October 19th, 2019
East Verde River mm 308.9 to Pine Trailhead mm 327.5
Distance in miles: 18.6
It’s another town day. But first we must hike some miles along the bottom edge of the rim. We leave the Verde River headwaters as soon as we start but cross many more small streams along the way. People are camping near several of the streams, including what looks like a boy scout troop. I can see why this is now such a popular trail. Water makes all the difference.
As we wind in and out of the watersheds, the vegetation changes drastically. Mostly we are hiking through a dry scrub mix of juniper and mazanilla. It’s finally starting to look more like the desert. I also see some white-tailed deer, as opposed to all the mule deer we saw to the north. They look so dainty and swift. This area marks a major shift in the flora and fauna of Arizona. But there are still elk. I hear them bugling and then I come up on a herd dispersed on both sides off the trail. They all run to the left and a couple cross right in front of me.
There are a fair bit of ups and downs as we make our way along the fluted edges of the rim. But we get to the trailhead just in time for lunch. It’s only a short walk to the pub, conveniently located on the edge of town. We get burgers and peach cobbler, my favorite dessert. A man stops to chat with us and reveals that he’s an avid hiker and trail angel for the AZT. Matt gives us some good advice and then takes off. When the waitress brings us the bill, she tells us that he has secretly paid for our burgers! Thank you, Matt.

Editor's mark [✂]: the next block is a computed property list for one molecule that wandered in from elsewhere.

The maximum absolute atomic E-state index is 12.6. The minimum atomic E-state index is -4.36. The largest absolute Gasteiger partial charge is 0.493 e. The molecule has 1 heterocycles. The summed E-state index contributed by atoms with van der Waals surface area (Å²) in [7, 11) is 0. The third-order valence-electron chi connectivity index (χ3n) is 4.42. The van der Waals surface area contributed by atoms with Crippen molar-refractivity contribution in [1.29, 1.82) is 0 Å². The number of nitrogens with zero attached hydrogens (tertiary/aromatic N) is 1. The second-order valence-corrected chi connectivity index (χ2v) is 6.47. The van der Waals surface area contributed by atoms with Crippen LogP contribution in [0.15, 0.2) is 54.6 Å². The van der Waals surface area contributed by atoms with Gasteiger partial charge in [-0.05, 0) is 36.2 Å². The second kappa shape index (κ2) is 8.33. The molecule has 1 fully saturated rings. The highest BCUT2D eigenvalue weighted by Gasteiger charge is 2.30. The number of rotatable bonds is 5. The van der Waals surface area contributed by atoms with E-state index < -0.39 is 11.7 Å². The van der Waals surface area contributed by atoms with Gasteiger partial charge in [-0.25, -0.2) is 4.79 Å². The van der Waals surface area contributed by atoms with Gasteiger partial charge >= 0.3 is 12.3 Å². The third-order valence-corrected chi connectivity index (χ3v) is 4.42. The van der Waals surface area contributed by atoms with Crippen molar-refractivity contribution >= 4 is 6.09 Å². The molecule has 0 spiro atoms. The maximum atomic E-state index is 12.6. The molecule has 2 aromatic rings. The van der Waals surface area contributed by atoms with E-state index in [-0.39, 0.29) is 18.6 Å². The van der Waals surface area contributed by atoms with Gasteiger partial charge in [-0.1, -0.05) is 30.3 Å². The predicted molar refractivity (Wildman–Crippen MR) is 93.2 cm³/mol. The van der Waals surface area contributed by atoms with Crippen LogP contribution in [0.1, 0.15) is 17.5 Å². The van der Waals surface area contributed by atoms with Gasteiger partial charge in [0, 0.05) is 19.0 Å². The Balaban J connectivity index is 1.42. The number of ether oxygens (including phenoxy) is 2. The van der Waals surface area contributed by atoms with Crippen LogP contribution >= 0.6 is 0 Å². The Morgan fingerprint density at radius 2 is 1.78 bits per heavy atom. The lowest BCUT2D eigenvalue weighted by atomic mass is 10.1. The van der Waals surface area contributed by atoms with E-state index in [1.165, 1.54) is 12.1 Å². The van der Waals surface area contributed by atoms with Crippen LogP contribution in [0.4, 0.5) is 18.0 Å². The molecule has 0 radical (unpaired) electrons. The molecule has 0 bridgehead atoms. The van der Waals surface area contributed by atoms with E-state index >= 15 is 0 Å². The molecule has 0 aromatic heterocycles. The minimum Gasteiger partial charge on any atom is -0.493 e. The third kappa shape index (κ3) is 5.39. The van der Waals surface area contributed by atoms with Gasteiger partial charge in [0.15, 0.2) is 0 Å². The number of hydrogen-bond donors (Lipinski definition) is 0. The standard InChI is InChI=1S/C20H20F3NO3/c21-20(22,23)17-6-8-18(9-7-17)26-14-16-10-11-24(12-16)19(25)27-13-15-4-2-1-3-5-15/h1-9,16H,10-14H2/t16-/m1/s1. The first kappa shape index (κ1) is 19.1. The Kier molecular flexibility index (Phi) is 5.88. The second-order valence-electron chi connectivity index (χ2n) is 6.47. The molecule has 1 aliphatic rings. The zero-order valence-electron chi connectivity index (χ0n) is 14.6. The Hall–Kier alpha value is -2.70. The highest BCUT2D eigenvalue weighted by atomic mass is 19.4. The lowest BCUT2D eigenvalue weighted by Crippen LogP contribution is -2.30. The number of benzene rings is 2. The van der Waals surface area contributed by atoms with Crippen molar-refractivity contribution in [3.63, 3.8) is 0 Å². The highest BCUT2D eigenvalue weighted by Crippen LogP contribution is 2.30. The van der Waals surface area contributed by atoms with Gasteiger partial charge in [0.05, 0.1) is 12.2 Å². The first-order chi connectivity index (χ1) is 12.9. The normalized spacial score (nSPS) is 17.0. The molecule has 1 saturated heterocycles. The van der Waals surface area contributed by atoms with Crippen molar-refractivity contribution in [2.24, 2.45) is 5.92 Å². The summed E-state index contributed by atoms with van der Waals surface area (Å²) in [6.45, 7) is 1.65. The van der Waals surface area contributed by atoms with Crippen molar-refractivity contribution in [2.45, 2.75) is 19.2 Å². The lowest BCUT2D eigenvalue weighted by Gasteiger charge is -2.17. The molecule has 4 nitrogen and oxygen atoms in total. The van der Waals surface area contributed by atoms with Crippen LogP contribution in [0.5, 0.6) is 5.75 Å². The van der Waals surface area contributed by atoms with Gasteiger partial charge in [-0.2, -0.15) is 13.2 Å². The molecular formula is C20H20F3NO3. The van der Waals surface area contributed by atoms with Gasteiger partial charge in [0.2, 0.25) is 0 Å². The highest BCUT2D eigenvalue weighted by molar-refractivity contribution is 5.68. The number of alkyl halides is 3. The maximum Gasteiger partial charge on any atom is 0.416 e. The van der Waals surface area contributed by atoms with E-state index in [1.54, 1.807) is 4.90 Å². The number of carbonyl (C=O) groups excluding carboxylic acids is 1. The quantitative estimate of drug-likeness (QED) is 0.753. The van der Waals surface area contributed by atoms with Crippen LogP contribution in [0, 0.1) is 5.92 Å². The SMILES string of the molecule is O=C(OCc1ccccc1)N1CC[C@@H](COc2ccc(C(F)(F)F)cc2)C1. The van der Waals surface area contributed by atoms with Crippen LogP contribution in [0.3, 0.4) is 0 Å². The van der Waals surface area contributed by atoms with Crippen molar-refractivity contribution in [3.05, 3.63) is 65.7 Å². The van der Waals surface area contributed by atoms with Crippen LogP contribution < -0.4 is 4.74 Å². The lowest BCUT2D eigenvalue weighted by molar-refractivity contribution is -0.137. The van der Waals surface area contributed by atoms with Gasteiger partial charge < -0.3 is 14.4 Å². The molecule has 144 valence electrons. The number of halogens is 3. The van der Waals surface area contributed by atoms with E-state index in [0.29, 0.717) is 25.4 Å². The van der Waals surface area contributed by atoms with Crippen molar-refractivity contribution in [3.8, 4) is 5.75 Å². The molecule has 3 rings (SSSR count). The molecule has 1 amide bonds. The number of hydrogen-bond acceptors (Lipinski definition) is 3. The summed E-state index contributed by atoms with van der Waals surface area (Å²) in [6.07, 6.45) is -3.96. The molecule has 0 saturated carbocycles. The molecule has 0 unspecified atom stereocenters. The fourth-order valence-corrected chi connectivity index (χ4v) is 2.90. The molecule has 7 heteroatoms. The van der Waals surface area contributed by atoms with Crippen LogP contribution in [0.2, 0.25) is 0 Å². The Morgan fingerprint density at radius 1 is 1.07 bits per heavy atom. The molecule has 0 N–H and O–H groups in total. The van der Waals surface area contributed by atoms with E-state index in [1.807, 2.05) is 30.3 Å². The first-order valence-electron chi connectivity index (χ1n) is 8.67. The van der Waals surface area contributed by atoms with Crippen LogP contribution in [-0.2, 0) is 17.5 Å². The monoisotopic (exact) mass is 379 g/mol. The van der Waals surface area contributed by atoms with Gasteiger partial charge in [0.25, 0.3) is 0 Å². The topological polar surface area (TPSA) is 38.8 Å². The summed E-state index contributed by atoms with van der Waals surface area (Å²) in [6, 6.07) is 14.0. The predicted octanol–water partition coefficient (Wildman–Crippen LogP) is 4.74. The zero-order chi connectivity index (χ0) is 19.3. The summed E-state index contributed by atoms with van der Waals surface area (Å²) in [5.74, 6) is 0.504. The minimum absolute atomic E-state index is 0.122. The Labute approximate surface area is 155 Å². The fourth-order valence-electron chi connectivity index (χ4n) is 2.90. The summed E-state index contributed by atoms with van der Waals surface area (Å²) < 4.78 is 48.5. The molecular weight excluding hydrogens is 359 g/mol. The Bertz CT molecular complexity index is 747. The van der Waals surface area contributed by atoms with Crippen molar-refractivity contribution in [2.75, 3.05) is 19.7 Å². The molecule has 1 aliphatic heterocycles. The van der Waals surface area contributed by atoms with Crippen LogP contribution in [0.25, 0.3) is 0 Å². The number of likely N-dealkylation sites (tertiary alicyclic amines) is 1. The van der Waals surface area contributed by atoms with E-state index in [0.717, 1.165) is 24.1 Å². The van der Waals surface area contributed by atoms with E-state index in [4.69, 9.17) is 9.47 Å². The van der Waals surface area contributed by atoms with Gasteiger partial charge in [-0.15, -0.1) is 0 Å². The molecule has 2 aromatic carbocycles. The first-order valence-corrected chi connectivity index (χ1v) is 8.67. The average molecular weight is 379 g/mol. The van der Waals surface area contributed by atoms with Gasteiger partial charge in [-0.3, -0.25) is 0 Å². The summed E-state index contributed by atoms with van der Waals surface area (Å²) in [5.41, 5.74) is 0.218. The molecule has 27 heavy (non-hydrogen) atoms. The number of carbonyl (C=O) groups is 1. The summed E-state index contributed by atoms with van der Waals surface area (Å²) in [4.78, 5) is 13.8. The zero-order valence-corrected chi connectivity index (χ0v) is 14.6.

We are undecided what to do next. We would like to take showers, maybe wash some clothes. We call trail angels in town, Ray and Julie, who pick us up and take us to their place. They used to rent a yurt but there’s some problem with a permit so they offer for us to stay in their garage. The idea didn’t appeal to me at first but when we see the garage, we change our minds. Ray converted it into a wine tasting room and now it’s filled with the wood furniture that he makes. There’s a bathroom and shower inside, everything really nice. There are also beds to put on the floor.
In addition to the garage, there is a hot tub, treehouse, dog, and chickens. Any one of those things would have been enough to make me want to stay. Taken together, I may never leave. Ray and Julie are also having some of their friends over for the night. They are going to have a campfire with samples of Ray’s wines. He has a winery in his basement.
We get cleaned up and head back into town for resupplies and pizza from the deli. Ray lets us borrow one of his trucks. As we’re driving back, we encounter a herd of town elk…they live in Pine full time and are not shy. A few occasionally get picked off in a backyard but overall, they’re flourishing from an abundance of town food in the way of gardens and exotic shrubbery. Town elk are the cousins of town deer, which I don’t have a very high opinion of.
We come back to have beer and pizza in the treehouse and then join the party. It’s an eclectic group and we end up chatting with a lady that has hiked much of the trail and is also running for the Arizona State Senate. Felicia is a trail angel in Pine, as well. After meeting her, I wish that we could stay another night in Pine with her. But I have already told my friend Jon near Phoenix to expect us in 2.5 days.
Ray has a few wines out for tasting, including an Ocotillo wine and Honeydew melon/Yuzu wine, both of which I really like. He’s into making non-traditional wines and without the use of sulfates. He sells them on his website tridentwinery.com
The party winds down and then it’s hot tub time. Ray joins us and tells us about his wine business. He was a Navy Seal and has some other good stories. Then bedtime.